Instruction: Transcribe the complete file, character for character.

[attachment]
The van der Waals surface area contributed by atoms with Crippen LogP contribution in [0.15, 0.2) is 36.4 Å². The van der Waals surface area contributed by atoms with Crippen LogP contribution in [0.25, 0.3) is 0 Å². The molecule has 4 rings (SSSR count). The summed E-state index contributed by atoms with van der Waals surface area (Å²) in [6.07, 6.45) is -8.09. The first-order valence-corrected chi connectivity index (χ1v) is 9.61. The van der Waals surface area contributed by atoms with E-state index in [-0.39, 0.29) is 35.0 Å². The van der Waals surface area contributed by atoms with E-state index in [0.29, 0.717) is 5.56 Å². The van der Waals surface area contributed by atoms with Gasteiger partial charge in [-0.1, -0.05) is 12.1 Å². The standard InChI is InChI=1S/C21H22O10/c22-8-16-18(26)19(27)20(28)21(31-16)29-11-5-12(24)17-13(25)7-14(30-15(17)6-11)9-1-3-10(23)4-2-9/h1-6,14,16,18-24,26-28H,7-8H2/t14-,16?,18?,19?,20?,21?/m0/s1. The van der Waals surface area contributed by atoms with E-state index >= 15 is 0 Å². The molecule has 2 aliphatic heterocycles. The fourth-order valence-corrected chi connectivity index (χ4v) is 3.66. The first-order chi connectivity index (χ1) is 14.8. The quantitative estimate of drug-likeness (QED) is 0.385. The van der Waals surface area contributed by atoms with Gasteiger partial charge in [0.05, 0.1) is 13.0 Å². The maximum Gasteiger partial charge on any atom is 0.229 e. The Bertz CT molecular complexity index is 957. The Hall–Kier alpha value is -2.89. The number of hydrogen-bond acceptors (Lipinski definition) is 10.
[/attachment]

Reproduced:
The van der Waals surface area contributed by atoms with Crippen LogP contribution in [0.15, 0.2) is 36.4 Å². The van der Waals surface area contributed by atoms with Crippen LogP contribution in [0.25, 0.3) is 0 Å². The molecule has 4 rings (SSSR count). The summed E-state index contributed by atoms with van der Waals surface area (Å²) in [6.07, 6.45) is -8.09. The first-order valence-corrected chi connectivity index (χ1v) is 9.61. The van der Waals surface area contributed by atoms with E-state index in [-0.39, 0.29) is 35.0 Å². The van der Waals surface area contributed by atoms with E-state index in [0.29, 0.717) is 5.56 Å². The van der Waals surface area contributed by atoms with Gasteiger partial charge in [-0.1, -0.05) is 12.1 Å². The standard InChI is InChI=1S/C21H22O10/c22-8-16-18(26)19(27)20(28)21(31-16)29-11-5-12(24)17-13(25)7-14(30-15(17)6-11)9-1-3-10(23)4-2-9/h1-6,14,16,18-24,26-28H,7-8H2/t14-,16?,18?,19?,20?,21?/m0/s1. The van der Waals surface area contributed by atoms with E-state index >= 15 is 0 Å². The molecule has 2 aliphatic heterocycles. The fourth-order valence-corrected chi connectivity index (χ4v) is 3.66. The first-order chi connectivity index (χ1) is 14.8. The quantitative estimate of drug-likeness (QED) is 0.385. The van der Waals surface area contributed by atoms with Gasteiger partial charge in [0.05, 0.1) is 13.0 Å². The maximum Gasteiger partial charge on any atom is 0.229 e. The Bertz CT molecular complexity index is 957. The Hall–Kier alpha value is -2.89. The number of hydrogen-bond acceptors (Lipinski definition) is 10.